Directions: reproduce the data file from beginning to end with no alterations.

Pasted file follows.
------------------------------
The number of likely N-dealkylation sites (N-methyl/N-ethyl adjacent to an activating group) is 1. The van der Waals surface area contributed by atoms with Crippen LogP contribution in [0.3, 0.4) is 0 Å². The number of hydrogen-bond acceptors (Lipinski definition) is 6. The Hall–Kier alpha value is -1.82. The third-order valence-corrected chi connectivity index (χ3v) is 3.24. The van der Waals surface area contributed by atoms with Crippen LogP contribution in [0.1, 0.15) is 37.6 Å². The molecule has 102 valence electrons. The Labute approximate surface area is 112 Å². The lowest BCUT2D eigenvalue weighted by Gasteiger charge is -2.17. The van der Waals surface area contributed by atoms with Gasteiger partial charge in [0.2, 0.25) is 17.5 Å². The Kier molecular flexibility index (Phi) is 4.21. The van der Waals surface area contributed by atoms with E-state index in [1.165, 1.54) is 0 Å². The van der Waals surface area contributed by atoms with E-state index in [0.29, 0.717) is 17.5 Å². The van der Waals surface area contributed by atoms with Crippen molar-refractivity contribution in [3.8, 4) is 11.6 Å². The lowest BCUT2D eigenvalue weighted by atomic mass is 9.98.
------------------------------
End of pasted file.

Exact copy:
The number of likely N-dealkylation sites (N-methyl/N-ethyl adjacent to an activating group) is 1. The van der Waals surface area contributed by atoms with Crippen LogP contribution in [0.3, 0.4) is 0 Å². The number of hydrogen-bond acceptors (Lipinski definition) is 6. The Hall–Kier alpha value is -1.82. The third-order valence-corrected chi connectivity index (χ3v) is 3.24. The van der Waals surface area contributed by atoms with Crippen LogP contribution in [0.1, 0.15) is 37.6 Å². The molecule has 102 valence electrons. The Labute approximate surface area is 112 Å². The lowest BCUT2D eigenvalue weighted by Gasteiger charge is -2.17. The van der Waals surface area contributed by atoms with Gasteiger partial charge in [0.2, 0.25) is 17.5 Å². The Kier molecular flexibility index (Phi) is 4.21. The van der Waals surface area contributed by atoms with E-state index in [1.165, 1.54) is 0 Å². The van der Waals surface area contributed by atoms with E-state index in [0.29, 0.717) is 17.5 Å². The van der Waals surface area contributed by atoms with Crippen molar-refractivity contribution in [3.8, 4) is 11.6 Å². The lowest BCUT2D eigenvalue weighted by atomic mass is 9.98.